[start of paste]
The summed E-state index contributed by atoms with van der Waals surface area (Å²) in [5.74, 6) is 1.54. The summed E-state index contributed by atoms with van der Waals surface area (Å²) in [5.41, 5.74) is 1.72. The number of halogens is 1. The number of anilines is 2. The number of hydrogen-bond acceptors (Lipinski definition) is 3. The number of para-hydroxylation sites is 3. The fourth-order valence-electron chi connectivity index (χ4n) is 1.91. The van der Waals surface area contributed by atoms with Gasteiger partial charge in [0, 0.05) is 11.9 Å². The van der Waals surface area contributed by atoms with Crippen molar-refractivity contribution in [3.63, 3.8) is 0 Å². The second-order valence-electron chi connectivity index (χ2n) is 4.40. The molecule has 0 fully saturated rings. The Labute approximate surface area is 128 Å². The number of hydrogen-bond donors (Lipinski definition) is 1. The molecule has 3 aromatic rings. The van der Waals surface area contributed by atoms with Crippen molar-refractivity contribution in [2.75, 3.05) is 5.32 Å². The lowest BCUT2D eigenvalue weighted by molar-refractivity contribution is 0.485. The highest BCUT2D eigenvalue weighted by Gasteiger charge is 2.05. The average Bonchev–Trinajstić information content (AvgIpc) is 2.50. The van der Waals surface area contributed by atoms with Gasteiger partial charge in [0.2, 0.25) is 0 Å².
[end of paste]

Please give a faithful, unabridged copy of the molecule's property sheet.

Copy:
The summed E-state index contributed by atoms with van der Waals surface area (Å²) in [5.74, 6) is 1.54. The summed E-state index contributed by atoms with van der Waals surface area (Å²) in [5.41, 5.74) is 1.72. The number of halogens is 1. The number of anilines is 2. The number of hydrogen-bond acceptors (Lipinski definition) is 3. The number of para-hydroxylation sites is 3. The fourth-order valence-electron chi connectivity index (χ4n) is 1.91. The van der Waals surface area contributed by atoms with Gasteiger partial charge in [0, 0.05) is 11.9 Å². The van der Waals surface area contributed by atoms with Crippen molar-refractivity contribution in [3.63, 3.8) is 0 Å². The second-order valence-electron chi connectivity index (χ2n) is 4.40. The molecule has 0 fully saturated rings. The Labute approximate surface area is 128 Å². The number of hydrogen-bond donors (Lipinski definition) is 1. The molecule has 3 aromatic rings. The van der Waals surface area contributed by atoms with Crippen molar-refractivity contribution in [2.75, 3.05) is 5.32 Å². The lowest BCUT2D eigenvalue weighted by molar-refractivity contribution is 0.485. The highest BCUT2D eigenvalue weighted by Gasteiger charge is 2.05. The average Bonchev–Trinajstić information content (AvgIpc) is 2.50. The van der Waals surface area contributed by atoms with Gasteiger partial charge in [0.2, 0.25) is 0 Å².